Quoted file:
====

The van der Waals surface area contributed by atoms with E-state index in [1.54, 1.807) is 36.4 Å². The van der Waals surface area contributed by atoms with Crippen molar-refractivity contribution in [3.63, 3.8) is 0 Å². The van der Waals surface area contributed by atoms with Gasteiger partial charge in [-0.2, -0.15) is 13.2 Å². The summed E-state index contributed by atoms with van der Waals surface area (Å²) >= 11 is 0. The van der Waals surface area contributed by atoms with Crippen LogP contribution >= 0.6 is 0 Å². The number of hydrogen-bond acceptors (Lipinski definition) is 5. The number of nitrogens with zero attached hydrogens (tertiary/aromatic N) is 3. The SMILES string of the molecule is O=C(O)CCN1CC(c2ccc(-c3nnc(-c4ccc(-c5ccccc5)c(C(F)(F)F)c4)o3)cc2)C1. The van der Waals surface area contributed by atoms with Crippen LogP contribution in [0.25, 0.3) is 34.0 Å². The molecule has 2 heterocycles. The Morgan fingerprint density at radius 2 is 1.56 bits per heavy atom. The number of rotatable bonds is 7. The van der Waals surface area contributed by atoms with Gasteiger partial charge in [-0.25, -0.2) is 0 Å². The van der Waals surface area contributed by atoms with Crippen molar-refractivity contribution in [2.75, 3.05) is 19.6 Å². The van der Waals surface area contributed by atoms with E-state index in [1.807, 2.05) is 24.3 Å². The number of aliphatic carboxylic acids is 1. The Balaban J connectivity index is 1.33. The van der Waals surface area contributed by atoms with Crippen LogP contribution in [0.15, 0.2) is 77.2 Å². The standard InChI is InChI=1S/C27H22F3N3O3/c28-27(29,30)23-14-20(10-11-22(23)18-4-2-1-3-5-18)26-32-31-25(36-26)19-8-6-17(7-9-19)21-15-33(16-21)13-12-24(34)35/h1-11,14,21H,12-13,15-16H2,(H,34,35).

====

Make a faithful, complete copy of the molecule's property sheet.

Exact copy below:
The van der Waals surface area contributed by atoms with E-state index in [1.54, 1.807) is 36.4 Å². The van der Waals surface area contributed by atoms with Crippen molar-refractivity contribution in [3.63, 3.8) is 0 Å². The van der Waals surface area contributed by atoms with Gasteiger partial charge in [-0.2, -0.15) is 13.2 Å². The summed E-state index contributed by atoms with van der Waals surface area (Å²) >= 11 is 0. The van der Waals surface area contributed by atoms with Crippen LogP contribution >= 0.6 is 0 Å². The number of hydrogen-bond acceptors (Lipinski definition) is 5. The number of nitrogens with zero attached hydrogens (tertiary/aromatic N) is 3. The SMILES string of the molecule is O=C(O)CCN1CC(c2ccc(-c3nnc(-c4ccc(-c5ccccc5)c(C(F)(F)F)c4)o3)cc2)C1. The van der Waals surface area contributed by atoms with Crippen LogP contribution in [0.25, 0.3) is 34.0 Å². The molecule has 2 heterocycles. The Morgan fingerprint density at radius 2 is 1.56 bits per heavy atom. The number of rotatable bonds is 7. The van der Waals surface area contributed by atoms with Gasteiger partial charge in [-0.25, -0.2) is 0 Å². The van der Waals surface area contributed by atoms with Crippen molar-refractivity contribution in [2.75, 3.05) is 19.6 Å². The van der Waals surface area contributed by atoms with E-state index in [1.807, 2.05) is 24.3 Å². The number of aliphatic carboxylic acids is 1. The Balaban J connectivity index is 1.33. The van der Waals surface area contributed by atoms with Crippen LogP contribution in [0.15, 0.2) is 77.2 Å². The standard InChI is InChI=1S/C27H22F3N3O3/c28-27(29,30)23-14-20(10-11-22(23)18-4-2-1-3-5-18)26-32-31-25(36-26)19-8-6-17(7-9-19)21-15-33(16-21)13-12-24(34)35/h1-11,14,21H,12-13,15-16H2,(H,34,35).